This Sudoku requires you to do some working backwards before working forwards.

Solve the equations to identify the clue numbers in this Sudoku problem.

Arrange the digits 1, 1, 2, 2, 3 and 3 so that between the two 1's there is one digit, between the two 2's there are two digits, and between the two 3's there are three digits.

Whenever a monkey has peaches, he always keeps a fraction of them each day, gives the rest away, and then eats one. How long could he make his peaches last for?

Given the nets of 4 cubes with the faces coloured in 4 colours, build a tower so that on each vertical wall no colour is repeated, that is all 4 colours appear.

The clues for this Sudoku are the product of the numbers in adjacent squares.

Use the differences to find the solution to this Sudoku.

Can you use your powers of logic and deduction to work out the missing information in these sporty situations?

Four small numbers give the clue to the contents of the four surrounding cells.

A Sudoku with clues given as sums of entries.

A particular technique for solving Sudoku puzzles, known as "naked pair", is explained in this easy-to-read article.

In this article, the NRICH team describe the process of selecting solutions for publication on the site.

Solve this Sudoku puzzle whose clues are in the form of sums of the numbers which should appear in diagonal opposite cells.

This second Sudoku article discusses "Corresponding Sudokus" which are pairs of Sudokus with terms that can be matched using a substitution rule.

Each clue number in this sudoku is the product of the two numbers in adjacent cells.

In this Sudoku, there are three coloured "islands" in the 9x9 grid. Within each "island" EVERY group of nine cells that form a 3x3 square must contain the numbers 1 through 9.

This is a variation of sudoku which contains a set of special clue-numbers. Each set of 4 small digits stands for the numbers in the four cells of the grid adjacent to this set.

You are given the Lowest Common Multiples of sets of digits. Find the digits and then solve the Sudoku.

Two sudokus in one. Challenge yourself to make the necessary connections.

Each of the main diagonals of this sudoku must contain the numbers 1 to 9 and each rectangle width the numbers 1 to 4.

The puzzle can be solved with the help of small clue-numbers which are either placed on the border lines between selected pairs of neighbouring squares of the grid or placed after slash marks on. . . .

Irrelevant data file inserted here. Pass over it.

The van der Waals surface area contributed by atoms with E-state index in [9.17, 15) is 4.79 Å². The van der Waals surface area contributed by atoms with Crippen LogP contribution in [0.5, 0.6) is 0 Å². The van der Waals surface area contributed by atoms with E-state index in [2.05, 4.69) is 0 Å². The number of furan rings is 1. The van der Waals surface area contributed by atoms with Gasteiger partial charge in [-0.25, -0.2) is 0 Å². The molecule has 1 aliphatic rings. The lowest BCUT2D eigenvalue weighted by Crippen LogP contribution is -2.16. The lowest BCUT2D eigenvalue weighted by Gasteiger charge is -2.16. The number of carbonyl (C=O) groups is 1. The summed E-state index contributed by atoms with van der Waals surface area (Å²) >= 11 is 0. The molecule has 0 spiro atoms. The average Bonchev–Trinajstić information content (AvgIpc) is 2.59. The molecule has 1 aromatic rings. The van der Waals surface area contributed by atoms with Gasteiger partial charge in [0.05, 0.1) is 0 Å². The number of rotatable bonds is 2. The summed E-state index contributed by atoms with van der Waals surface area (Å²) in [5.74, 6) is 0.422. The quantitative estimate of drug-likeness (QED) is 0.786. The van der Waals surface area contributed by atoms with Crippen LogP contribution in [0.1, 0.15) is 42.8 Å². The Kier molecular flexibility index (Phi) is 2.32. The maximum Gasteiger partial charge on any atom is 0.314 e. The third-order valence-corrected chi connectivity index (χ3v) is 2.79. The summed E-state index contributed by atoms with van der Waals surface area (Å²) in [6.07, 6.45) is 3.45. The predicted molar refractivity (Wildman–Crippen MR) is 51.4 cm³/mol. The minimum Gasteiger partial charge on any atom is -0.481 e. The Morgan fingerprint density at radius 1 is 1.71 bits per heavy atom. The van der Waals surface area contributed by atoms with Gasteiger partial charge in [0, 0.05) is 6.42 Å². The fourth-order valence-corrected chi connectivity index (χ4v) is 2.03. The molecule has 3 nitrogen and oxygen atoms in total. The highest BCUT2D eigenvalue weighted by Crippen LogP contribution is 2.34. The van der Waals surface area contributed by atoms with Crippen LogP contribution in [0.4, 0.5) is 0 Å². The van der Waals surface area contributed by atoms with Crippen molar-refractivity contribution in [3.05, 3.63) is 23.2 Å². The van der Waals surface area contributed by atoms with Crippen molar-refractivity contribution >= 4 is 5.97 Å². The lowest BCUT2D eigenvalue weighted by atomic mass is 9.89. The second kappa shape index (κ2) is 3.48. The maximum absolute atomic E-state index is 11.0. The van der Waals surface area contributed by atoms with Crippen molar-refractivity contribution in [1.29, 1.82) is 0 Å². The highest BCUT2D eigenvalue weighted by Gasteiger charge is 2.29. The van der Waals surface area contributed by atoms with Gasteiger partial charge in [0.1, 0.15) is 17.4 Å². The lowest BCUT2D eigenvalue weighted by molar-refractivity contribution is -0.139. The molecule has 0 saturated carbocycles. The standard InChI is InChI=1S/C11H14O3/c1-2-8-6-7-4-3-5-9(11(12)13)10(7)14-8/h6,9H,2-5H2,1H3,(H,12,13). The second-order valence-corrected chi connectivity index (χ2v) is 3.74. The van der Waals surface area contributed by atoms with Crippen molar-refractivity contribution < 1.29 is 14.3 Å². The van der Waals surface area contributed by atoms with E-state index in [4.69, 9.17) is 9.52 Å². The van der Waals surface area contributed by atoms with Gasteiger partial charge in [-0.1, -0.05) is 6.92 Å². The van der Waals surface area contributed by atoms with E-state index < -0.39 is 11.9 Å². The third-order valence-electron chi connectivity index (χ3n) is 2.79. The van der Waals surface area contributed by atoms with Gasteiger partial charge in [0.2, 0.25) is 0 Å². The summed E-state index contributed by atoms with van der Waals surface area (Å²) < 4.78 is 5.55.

Advent Calendar 2011 - a mathematical activity for each day during the run-up to Christmas.

Two sudokus in one. Challenge yourself to make the necessary connections.

Four numbers on an intersection that need to be placed in the surrounding cells. That is all you need to know to solve this sudoku.

This Sudoku, based on differences. Using the one clue number can you find the solution?

A Sudoku that uses transformations as supporting clues.

The challenge is to find the values of the variables if you are to solve this Sudoku.

Time for a little mathemagic! Choose any five cards from a pack and show four of them to your partner. How can they work out the fifth?

A cinema has 100 seats. Show how it is possible to sell exactly 100 tickets and take exactly £100 if the prices are £10 for adults, 50p for pensioners and 10p for children.

Explore this how this program produces the sequences it does. What are you controlling when you change the values of the variables?

60 pieces and a challenge. What can you make and how many of the pieces can you use creating skeleton polyhedra?

You need to find the values of the stars before you can apply normal Sudoku rules.

This pair of linked Sudokus matches letters with numbers and hides a seasonal greeting. Can you find it?

A Latin square of order n is an array of n symbols in which each symbol occurs exactly once in each row and exactly once in each column.

This sudoku requires you to have "double vision" - two Sudoku's for the price of one

This Sudoku puzzle can be solved with the help of small clue-numbers on the border lines between pairs of neighbouring squares of the grid.

Bellringers have a special way to write down the patterns they ring. Learn about these patterns and draw some of your own.

We're excited about this new program for drawing beautiful mathematical designs. Can you work out how we made our first few pictures and, even better, share your most elegant solutions with us?

Countries from across the world competed in a sports tournament. Can you devise an efficient strategy to work out the order in which they finished?

Pentagram Pylons - can you elegantly recreate them? Or, the European flag in LOGO - what poses the greater problem?

Find out about Magic Squares in this article written for students. Why are they magic?!

Remember that you want someone following behind you to see where you went. Can yo work out how these patterns were created and recreate them?

This article for teachers describes several games, found on the site, all of which have a related structure that can be used to develop the skills of strategic planning.

Use the interactivity to play two of the bells in a pattern. How do you know when it is your turn to ring, and how do you know which bell to ring?